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You can help us meet our mission by volunteering in many different ways at both of our campuses. It’s easy to start helping out! Below are the minimum requirements to become an IHS volunteer:
Interested in learning more about how you can volunteer with the Idaho Humane Society? Check out our opportunities below!
To volunteer as Idaho Humane Society on a long-term basis, youth ages 12-15 must have an adult volunteer volunteering with them. Once a child turns 16, they are able to volunteer on their own with parent/guardian consent.
For youth looking to volunteer a short amount of time or for school credit, please check out our Service Saturday page to sign up for a Saturday or to learn how to gain credit while volunteering from home!
Have kids who are too young to come in and volunteer at the adoption center? Check out these ways they can volunteer from home!
Court-ordered community service is not part of the volunteer program. Please see front desk personnel at the Idaho Humane Society for more information at either one of our campuses: 1300 S. Bird St. Boise, ID 83709 or 4775 Dorman St. Boise, ID 83705.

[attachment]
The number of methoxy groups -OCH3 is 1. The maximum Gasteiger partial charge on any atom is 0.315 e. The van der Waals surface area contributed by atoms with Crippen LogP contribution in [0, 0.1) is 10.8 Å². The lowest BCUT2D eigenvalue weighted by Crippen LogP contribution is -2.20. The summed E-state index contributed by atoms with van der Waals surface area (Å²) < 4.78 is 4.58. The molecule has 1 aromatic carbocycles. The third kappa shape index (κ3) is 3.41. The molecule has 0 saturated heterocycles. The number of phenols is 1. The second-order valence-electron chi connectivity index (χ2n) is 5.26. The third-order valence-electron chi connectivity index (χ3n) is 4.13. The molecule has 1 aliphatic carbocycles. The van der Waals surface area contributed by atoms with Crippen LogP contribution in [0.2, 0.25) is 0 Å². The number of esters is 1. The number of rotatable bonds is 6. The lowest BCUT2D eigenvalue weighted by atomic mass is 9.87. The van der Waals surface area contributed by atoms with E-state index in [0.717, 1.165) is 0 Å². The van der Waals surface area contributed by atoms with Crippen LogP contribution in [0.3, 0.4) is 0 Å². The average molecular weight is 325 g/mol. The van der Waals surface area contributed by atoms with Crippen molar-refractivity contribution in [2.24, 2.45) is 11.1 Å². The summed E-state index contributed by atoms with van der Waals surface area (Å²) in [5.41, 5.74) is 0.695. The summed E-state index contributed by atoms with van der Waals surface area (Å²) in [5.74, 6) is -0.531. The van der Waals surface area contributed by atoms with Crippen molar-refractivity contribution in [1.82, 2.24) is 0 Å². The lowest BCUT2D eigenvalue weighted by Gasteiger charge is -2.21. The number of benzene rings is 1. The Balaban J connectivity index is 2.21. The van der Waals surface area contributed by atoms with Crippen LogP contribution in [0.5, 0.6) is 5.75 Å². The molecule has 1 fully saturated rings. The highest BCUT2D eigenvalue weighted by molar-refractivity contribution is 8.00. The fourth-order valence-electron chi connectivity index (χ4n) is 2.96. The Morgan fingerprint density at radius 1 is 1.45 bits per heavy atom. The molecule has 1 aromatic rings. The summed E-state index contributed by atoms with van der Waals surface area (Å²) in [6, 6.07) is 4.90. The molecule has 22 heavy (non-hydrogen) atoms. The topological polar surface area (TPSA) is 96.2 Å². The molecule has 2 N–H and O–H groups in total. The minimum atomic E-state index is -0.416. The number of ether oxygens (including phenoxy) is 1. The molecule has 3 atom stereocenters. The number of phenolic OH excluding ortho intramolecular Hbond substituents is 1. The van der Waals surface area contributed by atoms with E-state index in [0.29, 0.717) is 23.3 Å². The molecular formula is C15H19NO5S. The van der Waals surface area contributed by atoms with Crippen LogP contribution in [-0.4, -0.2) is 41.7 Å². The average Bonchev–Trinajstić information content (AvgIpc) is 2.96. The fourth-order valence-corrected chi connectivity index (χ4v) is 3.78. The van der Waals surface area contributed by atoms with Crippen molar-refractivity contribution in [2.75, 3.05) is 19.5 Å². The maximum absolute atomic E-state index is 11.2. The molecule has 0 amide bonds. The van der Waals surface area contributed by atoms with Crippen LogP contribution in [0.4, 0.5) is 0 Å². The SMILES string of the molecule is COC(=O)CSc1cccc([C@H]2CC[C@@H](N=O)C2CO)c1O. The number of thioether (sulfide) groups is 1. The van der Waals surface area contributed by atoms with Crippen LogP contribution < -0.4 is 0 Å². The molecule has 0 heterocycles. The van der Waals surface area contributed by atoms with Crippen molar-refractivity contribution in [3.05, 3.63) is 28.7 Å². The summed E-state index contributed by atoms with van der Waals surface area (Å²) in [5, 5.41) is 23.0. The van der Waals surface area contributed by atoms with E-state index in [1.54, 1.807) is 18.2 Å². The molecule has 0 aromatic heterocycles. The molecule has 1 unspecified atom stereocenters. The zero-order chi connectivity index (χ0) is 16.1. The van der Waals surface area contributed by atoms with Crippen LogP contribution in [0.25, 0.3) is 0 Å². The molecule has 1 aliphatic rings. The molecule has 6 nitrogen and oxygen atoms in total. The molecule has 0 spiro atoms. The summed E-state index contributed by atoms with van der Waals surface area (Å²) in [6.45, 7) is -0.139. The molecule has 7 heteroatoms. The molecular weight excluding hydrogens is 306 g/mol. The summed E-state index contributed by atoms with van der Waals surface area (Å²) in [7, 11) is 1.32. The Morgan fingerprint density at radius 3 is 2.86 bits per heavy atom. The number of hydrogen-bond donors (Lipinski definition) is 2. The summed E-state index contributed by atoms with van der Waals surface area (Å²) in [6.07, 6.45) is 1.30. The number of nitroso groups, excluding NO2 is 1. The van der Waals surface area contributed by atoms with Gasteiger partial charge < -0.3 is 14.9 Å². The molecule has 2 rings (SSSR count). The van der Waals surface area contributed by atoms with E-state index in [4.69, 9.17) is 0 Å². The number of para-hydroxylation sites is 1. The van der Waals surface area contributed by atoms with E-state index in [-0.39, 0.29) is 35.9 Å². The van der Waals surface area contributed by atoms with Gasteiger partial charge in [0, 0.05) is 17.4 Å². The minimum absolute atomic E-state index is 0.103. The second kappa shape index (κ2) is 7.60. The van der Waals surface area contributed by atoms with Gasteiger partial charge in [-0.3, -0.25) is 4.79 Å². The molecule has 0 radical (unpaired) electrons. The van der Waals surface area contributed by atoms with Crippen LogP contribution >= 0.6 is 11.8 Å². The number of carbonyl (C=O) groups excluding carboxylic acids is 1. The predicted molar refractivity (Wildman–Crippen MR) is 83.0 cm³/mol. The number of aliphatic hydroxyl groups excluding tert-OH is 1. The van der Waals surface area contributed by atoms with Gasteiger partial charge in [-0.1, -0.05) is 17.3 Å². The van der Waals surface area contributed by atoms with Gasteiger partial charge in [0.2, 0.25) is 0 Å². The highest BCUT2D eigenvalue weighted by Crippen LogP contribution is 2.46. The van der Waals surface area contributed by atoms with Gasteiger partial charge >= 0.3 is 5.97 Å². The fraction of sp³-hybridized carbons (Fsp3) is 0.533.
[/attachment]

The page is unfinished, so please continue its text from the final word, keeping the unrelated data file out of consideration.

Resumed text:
A group of co-workers, churchgoers, friends, etc., can do a lot for the Idaho Humane Society by organizing a fundraiser, pet food drive or supply collection for our shelter. While we aren’t able to accommodate groups at our shelter, your group efforts can still make a huge difference to the animals in our care and to our community.
Visit our Pet Food Pantry page to see what your pet food drive can do, check out our Amazon wish list for supplies and other items your group can make a reality. If you’re interested in fundraising ideas, please fill out this form or email email@example.com.
Volunteering to help with administration work could include filing, data entry, scanning papers into a system and much more for many different departments within the Idaho Humane Society.
Helping with administration work is quite popular with volunteers who do not want to work hands-on with the animals. This usually makes the volunteer opportunities in this area a bit scarce. If you are interested in helping in this area, be sure to let the Volunteer Services Manager know at your New Volunteer Orientation.
One of the most popular ways to volunteer with us is to help with socializing our animals that are waiting to be adopted. There are many ways that a volunteer can socialize with the dogs, cats, and rodents in our facility. The best thing about volunteering to socialize our animals is that we don’t have a schedule you need to sign up for to do it! Once you become a volunteer and take the correct skills classes, you’re all set to come and get to work!
Enrichment is a way that we provide stimuli to animals in our care for optimal psychological and physiological well-being. It is a great way to work their brains while they are in their kennels.
Petting and playing with animals is another great way to socialize them and help calm them as many animals get stressed when put in situations they may not be used to.
We have outside and inside play areas (and an endless amount of toys) where you are able to take dogs to run, play and go on walks.